The best parking is found near the 14 mile marker adjacent to where Halemanu road enters the highway. Walk down Halemanu Road [it is an old 4WD road]. Then follow signs to the Canyon Trail which will take you to Waipoo Falls.
There is excellent additional info at this link.
SERIOUS HIKES EAST
1. SLEEPING GIANT [Nounou Mountain]
Round trip distance is 3.5 miles. Travel to Kapaa. Take Haleilio Road at the traffic light just north of Wailua Beach to the end where there is a parking area and trailhead. At the top of this hike you are rewarded with a picnic table and a spectacular panoramic view of the coast.
We have not been on this trail and recommend consulting:
EXTREME HIKE KALALAU
The 11 miles to Kalalau Beach is a strenuous hike that we recommend only be attempted by strong individual with significant hiking/backpacking experience. By itself, 11 miles is a good day's workout, but the hiker must climb and descend 3000 vertical feet -- much of it in stifling heat or with extreme caution due to slippery conditions.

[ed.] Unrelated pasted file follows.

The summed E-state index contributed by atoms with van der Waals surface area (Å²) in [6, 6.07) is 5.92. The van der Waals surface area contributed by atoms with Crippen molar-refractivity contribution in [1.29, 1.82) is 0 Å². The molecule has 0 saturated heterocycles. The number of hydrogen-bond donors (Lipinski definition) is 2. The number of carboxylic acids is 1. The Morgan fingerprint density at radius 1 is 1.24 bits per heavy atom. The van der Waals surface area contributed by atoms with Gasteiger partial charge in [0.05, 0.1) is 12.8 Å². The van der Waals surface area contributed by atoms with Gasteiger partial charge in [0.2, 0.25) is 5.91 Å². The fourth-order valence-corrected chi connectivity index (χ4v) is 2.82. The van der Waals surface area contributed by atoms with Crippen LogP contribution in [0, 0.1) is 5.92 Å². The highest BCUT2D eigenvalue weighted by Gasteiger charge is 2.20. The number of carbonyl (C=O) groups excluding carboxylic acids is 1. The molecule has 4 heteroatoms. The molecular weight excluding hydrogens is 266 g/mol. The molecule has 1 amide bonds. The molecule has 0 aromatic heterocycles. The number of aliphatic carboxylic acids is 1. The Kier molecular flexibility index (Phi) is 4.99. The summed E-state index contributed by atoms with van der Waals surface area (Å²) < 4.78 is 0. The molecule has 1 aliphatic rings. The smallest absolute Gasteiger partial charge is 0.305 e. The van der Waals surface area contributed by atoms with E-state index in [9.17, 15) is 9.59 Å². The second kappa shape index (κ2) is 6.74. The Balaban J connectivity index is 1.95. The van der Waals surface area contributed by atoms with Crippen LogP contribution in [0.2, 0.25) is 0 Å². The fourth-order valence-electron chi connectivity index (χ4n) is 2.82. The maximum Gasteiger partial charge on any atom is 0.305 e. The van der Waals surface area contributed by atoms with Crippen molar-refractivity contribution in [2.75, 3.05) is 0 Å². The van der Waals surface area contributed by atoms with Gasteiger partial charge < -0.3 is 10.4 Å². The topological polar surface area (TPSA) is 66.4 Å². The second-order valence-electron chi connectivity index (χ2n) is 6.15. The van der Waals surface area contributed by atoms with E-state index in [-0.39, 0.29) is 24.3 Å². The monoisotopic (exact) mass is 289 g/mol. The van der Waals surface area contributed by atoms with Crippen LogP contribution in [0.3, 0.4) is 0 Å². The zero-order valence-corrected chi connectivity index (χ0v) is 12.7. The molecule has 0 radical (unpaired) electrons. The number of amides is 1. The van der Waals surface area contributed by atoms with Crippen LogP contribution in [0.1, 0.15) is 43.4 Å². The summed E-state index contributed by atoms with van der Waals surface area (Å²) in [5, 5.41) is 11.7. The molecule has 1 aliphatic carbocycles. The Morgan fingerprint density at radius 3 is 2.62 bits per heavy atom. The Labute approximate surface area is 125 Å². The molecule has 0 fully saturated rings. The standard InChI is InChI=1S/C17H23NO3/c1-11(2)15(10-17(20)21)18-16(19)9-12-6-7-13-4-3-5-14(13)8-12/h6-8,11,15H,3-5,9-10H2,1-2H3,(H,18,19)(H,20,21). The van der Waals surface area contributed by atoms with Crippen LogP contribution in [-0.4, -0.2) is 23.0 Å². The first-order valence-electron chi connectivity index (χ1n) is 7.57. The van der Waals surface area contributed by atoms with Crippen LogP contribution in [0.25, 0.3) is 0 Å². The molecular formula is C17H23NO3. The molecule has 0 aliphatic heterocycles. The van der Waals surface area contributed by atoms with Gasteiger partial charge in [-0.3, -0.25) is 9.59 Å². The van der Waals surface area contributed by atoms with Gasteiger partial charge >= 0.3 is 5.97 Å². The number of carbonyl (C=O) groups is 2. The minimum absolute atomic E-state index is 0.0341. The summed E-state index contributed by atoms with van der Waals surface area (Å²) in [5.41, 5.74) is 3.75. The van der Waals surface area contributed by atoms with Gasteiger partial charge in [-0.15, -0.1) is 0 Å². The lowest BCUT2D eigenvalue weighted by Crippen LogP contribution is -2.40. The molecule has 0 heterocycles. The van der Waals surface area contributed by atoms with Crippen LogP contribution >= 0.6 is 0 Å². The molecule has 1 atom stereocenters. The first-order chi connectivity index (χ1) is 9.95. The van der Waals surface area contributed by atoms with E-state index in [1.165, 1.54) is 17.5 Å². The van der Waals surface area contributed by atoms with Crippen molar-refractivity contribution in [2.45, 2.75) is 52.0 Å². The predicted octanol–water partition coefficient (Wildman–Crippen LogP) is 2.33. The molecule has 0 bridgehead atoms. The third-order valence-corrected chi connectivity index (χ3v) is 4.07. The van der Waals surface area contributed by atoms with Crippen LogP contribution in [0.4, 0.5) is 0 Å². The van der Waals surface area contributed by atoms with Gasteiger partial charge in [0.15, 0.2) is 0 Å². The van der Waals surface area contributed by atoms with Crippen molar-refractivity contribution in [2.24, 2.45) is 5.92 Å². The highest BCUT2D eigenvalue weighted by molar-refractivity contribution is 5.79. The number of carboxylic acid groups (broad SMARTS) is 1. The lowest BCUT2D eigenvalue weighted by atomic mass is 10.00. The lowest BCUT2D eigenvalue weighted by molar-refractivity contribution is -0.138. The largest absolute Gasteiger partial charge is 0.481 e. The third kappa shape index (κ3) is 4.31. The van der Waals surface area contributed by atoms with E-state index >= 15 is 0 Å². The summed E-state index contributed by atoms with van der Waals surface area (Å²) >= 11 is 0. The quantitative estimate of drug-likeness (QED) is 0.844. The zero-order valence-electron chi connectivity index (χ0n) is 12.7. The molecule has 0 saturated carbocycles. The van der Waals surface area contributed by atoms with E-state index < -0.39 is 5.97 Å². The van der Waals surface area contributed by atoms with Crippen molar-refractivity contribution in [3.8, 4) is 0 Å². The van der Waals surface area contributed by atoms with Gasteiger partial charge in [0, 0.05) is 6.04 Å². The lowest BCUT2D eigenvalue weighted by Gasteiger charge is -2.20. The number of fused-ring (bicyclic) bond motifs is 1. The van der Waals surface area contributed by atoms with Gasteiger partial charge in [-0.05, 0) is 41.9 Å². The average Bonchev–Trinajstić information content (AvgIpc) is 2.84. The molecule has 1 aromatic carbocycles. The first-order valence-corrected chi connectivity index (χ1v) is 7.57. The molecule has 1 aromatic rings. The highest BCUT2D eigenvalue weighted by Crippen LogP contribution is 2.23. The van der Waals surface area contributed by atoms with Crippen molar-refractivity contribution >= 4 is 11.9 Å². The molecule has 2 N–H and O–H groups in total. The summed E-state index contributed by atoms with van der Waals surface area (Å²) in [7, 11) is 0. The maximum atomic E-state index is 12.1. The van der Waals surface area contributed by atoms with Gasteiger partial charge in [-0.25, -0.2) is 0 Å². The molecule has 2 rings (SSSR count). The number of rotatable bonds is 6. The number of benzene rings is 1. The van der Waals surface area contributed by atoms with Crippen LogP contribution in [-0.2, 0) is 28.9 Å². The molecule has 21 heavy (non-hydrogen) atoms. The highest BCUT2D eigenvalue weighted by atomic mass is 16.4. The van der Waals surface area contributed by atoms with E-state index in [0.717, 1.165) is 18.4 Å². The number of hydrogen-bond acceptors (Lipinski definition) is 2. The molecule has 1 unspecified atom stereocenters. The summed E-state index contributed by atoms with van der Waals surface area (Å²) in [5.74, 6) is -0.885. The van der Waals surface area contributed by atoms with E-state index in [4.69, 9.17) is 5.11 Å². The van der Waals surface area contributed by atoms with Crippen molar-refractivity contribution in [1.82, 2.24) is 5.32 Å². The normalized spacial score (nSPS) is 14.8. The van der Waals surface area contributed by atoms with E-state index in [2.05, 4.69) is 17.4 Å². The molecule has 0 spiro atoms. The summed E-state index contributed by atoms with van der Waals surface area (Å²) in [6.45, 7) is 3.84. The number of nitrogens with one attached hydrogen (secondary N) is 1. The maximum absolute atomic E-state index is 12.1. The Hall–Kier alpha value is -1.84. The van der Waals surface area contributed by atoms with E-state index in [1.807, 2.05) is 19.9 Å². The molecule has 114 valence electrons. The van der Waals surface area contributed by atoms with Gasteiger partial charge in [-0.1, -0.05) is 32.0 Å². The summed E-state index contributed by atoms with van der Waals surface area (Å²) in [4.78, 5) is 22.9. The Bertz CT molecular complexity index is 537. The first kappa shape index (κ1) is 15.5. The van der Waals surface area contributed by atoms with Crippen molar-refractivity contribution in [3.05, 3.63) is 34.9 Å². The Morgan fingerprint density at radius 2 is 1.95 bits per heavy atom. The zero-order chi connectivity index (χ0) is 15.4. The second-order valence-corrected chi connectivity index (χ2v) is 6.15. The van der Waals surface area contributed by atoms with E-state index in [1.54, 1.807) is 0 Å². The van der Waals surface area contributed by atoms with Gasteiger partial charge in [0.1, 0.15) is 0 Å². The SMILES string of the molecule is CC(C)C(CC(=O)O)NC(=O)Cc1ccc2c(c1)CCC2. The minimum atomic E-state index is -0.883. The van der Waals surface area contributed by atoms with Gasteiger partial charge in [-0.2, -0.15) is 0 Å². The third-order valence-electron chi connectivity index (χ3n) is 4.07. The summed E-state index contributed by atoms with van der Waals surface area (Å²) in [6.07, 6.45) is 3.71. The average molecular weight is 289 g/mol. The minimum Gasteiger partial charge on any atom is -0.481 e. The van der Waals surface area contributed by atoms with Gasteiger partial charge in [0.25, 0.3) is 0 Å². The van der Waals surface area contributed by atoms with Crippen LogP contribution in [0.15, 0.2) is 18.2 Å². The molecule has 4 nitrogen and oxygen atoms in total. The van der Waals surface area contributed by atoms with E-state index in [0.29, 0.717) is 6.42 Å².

The 22 mile plus/minus 6000 vertical foot roundtrip can be done in one day using daypacks, light footgear, headlamp, and a water purifying pump. The last item is important because you will consume 4-6 quarts of water which will be too heavy for quick travel. There are plenty of streams along the way, and the water must be purified. A headlamp is important because it is likely the last mile or two -- some of it with tricky footing -- will be covered either pre-dawn or evening twilight.
Those planning to camp at Kalalau Beach must have permits.
There are dozens of other hikes in Kauai on the east plateau, up the rivers of the north shore, and in Waimea canyon. There is even one hike -- along the powerline -- that runs right down the middle of Kauai. We have taken many of these treks and found them less awe inspiring and/or more difficult than the favorites noted above. It is likely however that you may wish to try some new country. Grab your favorite map or guidebook and head for the back country.